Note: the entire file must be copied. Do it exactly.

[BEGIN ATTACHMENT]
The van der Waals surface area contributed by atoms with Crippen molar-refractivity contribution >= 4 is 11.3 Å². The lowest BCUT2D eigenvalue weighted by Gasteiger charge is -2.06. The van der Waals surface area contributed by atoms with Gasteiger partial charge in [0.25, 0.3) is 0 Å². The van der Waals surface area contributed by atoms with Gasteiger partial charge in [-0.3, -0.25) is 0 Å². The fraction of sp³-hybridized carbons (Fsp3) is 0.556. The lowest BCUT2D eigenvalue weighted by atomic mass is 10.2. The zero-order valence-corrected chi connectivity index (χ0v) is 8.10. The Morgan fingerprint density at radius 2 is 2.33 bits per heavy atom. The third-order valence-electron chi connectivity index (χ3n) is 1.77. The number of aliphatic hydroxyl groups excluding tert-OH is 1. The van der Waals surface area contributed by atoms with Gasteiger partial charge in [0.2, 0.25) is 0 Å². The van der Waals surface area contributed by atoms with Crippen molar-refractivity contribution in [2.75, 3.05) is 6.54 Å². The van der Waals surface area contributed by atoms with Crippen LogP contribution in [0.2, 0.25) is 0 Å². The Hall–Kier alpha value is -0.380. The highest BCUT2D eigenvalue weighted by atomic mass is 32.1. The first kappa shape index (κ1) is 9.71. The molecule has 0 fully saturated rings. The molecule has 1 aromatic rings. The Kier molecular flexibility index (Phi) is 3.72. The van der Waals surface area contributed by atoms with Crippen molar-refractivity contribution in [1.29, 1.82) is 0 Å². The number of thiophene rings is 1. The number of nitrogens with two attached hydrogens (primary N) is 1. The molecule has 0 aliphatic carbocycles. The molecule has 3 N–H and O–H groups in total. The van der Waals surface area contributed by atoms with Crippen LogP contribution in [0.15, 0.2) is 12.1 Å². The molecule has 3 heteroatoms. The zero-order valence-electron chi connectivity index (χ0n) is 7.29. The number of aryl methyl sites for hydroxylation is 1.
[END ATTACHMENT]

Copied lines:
The van der Waals surface area contributed by atoms with Crippen molar-refractivity contribution >= 4 is 11.3 Å². The lowest BCUT2D eigenvalue weighted by Gasteiger charge is -2.06. The van der Waals surface area contributed by atoms with Gasteiger partial charge in [0.25, 0.3) is 0 Å². The van der Waals surface area contributed by atoms with Gasteiger partial charge in [-0.3, -0.25) is 0 Å². The fraction of sp³-hybridized carbons (Fsp3) is 0.556. The lowest BCUT2D eigenvalue weighted by atomic mass is 10.2. The zero-order valence-corrected chi connectivity index (χ0v) is 8.10. The Morgan fingerprint density at radius 2 is 2.33 bits per heavy atom. The third-order valence-electron chi connectivity index (χ3n) is 1.77. The number of aliphatic hydroxyl groups excluding tert-OH is 1. The van der Waals surface area contributed by atoms with Gasteiger partial charge in [0.2, 0.25) is 0 Å². The van der Waals surface area contributed by atoms with Crippen molar-refractivity contribution in [2.75, 3.05) is 6.54 Å². The van der Waals surface area contributed by atoms with Crippen LogP contribution in [0.2, 0.25) is 0 Å². The Hall–Kier alpha value is -0.380. The highest BCUT2D eigenvalue weighted by atomic mass is 32.1. The first kappa shape index (κ1) is 9.71. The molecule has 0 fully saturated rings. The molecule has 1 aromatic rings. The Kier molecular flexibility index (Phi) is 3.72. The van der Waals surface area contributed by atoms with Crippen molar-refractivity contribution in [1.29, 1.82) is 0 Å². The number of thiophene rings is 1. The number of nitrogens with two attached hydrogens (primary N) is 1. The molecule has 0 aliphatic carbocycles. The molecule has 3 N–H and O–H groups in total. The van der Waals surface area contributed by atoms with Crippen LogP contribution in [0.15, 0.2) is 12.1 Å². The molecule has 3 heteroatoms. The zero-order valence-electron chi connectivity index (χ0n) is 7.29. The number of aryl methyl sites for hydroxylation is 1.